Subsequent to these studies, which focused on the genotypic diversity of M. bovis strains, and in order to answer the hypothesis of the emergence of certain successful strains circulating in multi-host systems, we propose to study the biology of these strains by genomic and biochemical-phenotypic approaches.
The aim of this thesis project, a collaborative study between ANSES, Animal Health Laboratory (Maisons-Alfort) and INRA, Infectiology and Public Health laboratory (Nouzilly), two French EJP Partners, is to better understand the complex biology of M. bovis through the study of the complete genomes of a large panel of isolates of interest. This project will be structured around three parts:
- Obtaining reference sequences by Illumina / PacBio sequencing of strains belonging to main clonal groups.
- Identification of genomic events (insertion / deletion or broad sequence polymorphism (LSP)) by comparison study of genetic variation: analysis focused on the study of 182 virulence genes, genes involved in envelope biosynthesis and the study of excreted antigens.
- Study of the antigenic variation: biochemical and lipidomic analyses of the strains.
About me: I consider myself as a hard-worker. During my undergraduate degree, I worked as an intern on topics dealing from cell biology to molecular biology. I have already worked in the mycobacterial field in my last internship (Poitiers University), in particular with Mycobacterium chelonae, for which I developed an amoeba infection model. The goal was to study how bacterial diversity evolves in a drinking water treatment plant. Populations of microorganisms were studied by high throughput sequencing (MiSeq Illumina). The presence of emerging pathogens such as mycobacteria was confirmed by culture and identified by MALDI TOF analysis. As a secondary activity, I am also the president of “Therapeutic IMPACT” association, which goal is to support and promote research projects against cancer.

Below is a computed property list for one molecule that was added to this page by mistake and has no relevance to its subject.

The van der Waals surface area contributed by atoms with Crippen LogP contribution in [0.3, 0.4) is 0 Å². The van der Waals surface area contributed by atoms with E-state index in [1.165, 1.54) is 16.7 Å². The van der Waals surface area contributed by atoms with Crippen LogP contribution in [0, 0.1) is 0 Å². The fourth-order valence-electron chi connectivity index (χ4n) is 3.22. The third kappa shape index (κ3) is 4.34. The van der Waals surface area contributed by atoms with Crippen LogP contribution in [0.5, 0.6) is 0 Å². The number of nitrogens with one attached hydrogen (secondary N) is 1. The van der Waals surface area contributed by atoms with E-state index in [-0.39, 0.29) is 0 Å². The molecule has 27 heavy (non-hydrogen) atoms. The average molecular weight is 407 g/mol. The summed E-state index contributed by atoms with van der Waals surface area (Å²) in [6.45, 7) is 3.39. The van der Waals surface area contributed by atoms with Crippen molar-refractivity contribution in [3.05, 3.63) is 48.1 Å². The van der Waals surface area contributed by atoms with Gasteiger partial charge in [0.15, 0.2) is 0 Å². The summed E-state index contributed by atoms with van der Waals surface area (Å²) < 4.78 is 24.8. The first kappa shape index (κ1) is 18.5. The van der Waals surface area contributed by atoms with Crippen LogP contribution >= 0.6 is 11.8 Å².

What motivated me to do a PhD: After my thesis, I would like to continue to work as a researcher in biology, especially in the molecular biology and microbiology fields. I’ve found the OHEJP PEMbo thesis’ project of special interest because the topic is in relationship with mycobacteria and genome sequencing but I am also very motivated to start working in this subject because of the important social and economic impact bovine tuberculosis. Besides, this thesis will allow me to continue to pursue my education in microbiology, on working in a biohazard level 3 laboratory, to consolidate my knowledge in bioinformatics, and to prepare my future life as a complete scientist.